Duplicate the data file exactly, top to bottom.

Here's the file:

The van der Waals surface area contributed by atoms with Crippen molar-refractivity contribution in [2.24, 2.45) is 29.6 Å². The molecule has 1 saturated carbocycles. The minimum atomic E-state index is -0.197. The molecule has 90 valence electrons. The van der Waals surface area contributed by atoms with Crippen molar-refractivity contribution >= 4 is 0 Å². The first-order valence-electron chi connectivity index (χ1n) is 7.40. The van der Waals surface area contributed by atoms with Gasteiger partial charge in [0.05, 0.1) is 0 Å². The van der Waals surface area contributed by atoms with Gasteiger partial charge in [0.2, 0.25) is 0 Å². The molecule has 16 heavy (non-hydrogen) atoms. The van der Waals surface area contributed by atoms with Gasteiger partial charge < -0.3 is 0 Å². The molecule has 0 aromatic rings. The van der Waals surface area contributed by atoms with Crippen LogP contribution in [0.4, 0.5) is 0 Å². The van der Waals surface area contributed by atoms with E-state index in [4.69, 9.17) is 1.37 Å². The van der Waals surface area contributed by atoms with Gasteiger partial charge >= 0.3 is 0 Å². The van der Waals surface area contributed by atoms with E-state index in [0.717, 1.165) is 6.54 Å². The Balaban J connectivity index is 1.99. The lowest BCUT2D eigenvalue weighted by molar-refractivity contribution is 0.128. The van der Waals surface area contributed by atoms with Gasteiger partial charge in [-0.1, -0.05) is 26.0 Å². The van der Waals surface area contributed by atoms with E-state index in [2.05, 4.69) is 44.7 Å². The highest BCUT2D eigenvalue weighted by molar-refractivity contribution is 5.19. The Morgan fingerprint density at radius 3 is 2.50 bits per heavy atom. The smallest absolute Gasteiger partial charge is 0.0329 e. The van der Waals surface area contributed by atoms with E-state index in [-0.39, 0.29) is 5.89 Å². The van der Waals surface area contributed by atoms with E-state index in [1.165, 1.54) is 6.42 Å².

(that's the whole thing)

The van der Waals surface area contributed by atoms with Crippen molar-refractivity contribution in [2.24, 2.45) is 29.6 Å². The molecule has 1 saturated carbocycles. The minimum atomic E-state index is -0.197. The molecule has 90 valence electrons. The van der Waals surface area contributed by atoms with Crippen molar-refractivity contribution >= 4 is 0 Å². The first-order valence-electron chi connectivity index (χ1n) is 7.40. The van der Waals surface area contributed by atoms with Gasteiger partial charge in [0.05, 0.1) is 0 Å². The van der Waals surface area contributed by atoms with Gasteiger partial charge in [0.2, 0.25) is 0 Å². The molecule has 16 heavy (non-hydrogen) atoms. The van der Waals surface area contributed by atoms with Gasteiger partial charge < -0.3 is 0 Å². The molecule has 0 aromatic rings. The van der Waals surface area contributed by atoms with Crippen LogP contribution in [0.4, 0.5) is 0 Å². The van der Waals surface area contributed by atoms with E-state index in [4.69, 9.17) is 1.37 Å². The van der Waals surface area contributed by atoms with Gasteiger partial charge >= 0.3 is 0 Å². The van der Waals surface area contributed by atoms with E-state index in [0.717, 1.165) is 6.54 Å². The Balaban J connectivity index is 1.99. The lowest BCUT2D eigenvalue weighted by molar-refractivity contribution is 0.128. The van der Waals surface area contributed by atoms with Gasteiger partial charge in [-0.1, -0.05) is 26.0 Å². The van der Waals surface area contributed by atoms with E-state index in [2.05, 4.69) is 44.7 Å². The highest BCUT2D eigenvalue weighted by molar-refractivity contribution is 5.19. The Morgan fingerprint density at radius 3 is 2.50 bits per heavy atom. The smallest absolute Gasteiger partial charge is 0.0329 e. The van der Waals surface area contributed by atoms with E-state index in [-0.39, 0.29) is 5.89 Å². The van der Waals surface area contributed by atoms with E-state index in [1.165, 1.54) is 6.42 Å².